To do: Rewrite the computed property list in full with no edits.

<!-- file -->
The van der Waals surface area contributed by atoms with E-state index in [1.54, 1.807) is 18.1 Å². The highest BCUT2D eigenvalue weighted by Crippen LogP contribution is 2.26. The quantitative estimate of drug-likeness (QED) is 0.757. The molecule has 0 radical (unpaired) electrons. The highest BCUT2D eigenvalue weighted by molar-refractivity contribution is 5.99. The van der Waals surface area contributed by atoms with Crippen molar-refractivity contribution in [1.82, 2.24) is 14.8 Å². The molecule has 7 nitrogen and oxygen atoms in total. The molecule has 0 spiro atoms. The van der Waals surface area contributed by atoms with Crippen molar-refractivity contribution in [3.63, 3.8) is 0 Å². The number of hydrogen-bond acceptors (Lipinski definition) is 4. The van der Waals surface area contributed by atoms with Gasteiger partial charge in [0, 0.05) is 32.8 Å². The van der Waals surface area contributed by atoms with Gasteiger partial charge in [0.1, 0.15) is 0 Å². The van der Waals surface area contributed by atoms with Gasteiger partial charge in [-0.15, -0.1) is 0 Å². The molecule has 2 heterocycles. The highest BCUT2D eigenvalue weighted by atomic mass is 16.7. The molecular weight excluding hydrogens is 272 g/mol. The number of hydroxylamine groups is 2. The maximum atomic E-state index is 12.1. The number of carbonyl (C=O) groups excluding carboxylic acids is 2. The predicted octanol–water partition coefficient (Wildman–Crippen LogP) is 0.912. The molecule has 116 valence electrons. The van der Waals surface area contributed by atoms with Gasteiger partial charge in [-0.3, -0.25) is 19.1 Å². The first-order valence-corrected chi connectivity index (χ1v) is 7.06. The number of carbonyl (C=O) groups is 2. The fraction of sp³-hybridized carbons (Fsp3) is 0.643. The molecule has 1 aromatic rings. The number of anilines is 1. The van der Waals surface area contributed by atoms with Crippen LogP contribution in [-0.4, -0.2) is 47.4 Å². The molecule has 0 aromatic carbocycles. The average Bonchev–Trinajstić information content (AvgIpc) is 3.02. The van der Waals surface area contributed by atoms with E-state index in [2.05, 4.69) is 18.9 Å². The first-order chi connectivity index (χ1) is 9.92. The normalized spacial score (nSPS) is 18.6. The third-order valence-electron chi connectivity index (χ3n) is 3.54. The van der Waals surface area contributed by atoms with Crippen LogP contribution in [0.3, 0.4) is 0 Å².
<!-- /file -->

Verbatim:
The van der Waals surface area contributed by atoms with E-state index in [1.54, 1.807) is 18.1 Å². The highest BCUT2D eigenvalue weighted by Crippen LogP contribution is 2.26. The quantitative estimate of drug-likeness (QED) is 0.757. The molecule has 0 radical (unpaired) electrons. The highest BCUT2D eigenvalue weighted by molar-refractivity contribution is 5.99. The van der Waals surface area contributed by atoms with Crippen molar-refractivity contribution in [1.82, 2.24) is 14.8 Å². The molecule has 7 nitrogen and oxygen atoms in total. The molecule has 0 spiro atoms. The van der Waals surface area contributed by atoms with Crippen molar-refractivity contribution in [3.63, 3.8) is 0 Å². The number of hydrogen-bond acceptors (Lipinski definition) is 4. The van der Waals surface area contributed by atoms with Gasteiger partial charge in [0, 0.05) is 32.8 Å². The van der Waals surface area contributed by atoms with Gasteiger partial charge in [0.1, 0.15) is 0 Å². The van der Waals surface area contributed by atoms with Gasteiger partial charge in [-0.15, -0.1) is 0 Å². The molecule has 2 heterocycles. The highest BCUT2D eigenvalue weighted by atomic mass is 16.7. The molecular weight excluding hydrogens is 272 g/mol. The number of hydroxylamine groups is 2. The maximum atomic E-state index is 12.1. The number of carbonyl (C=O) groups excluding carboxylic acids is 2. The predicted octanol–water partition coefficient (Wildman–Crippen LogP) is 0.912. The molecule has 116 valence electrons. The van der Waals surface area contributed by atoms with Gasteiger partial charge in [-0.3, -0.25) is 19.1 Å². The first-order valence-corrected chi connectivity index (χ1v) is 7.06. The number of carbonyl (C=O) groups is 2. The fraction of sp³-hybridized carbons (Fsp3) is 0.643. The molecule has 1 aromatic rings. The number of anilines is 1. The van der Waals surface area contributed by atoms with Crippen LogP contribution in [-0.4, -0.2) is 47.4 Å². The molecule has 0 aromatic carbocycles. The average Bonchev–Trinajstić information content (AvgIpc) is 3.02. The van der Waals surface area contributed by atoms with E-state index in [2.05, 4.69) is 18.9 Å². The first-order chi connectivity index (χ1) is 9.92. The normalized spacial score (nSPS) is 18.6. The third-order valence-electron chi connectivity index (χ3n) is 3.54. The van der Waals surface area contributed by atoms with Crippen LogP contribution in [0.3, 0.4) is 0 Å².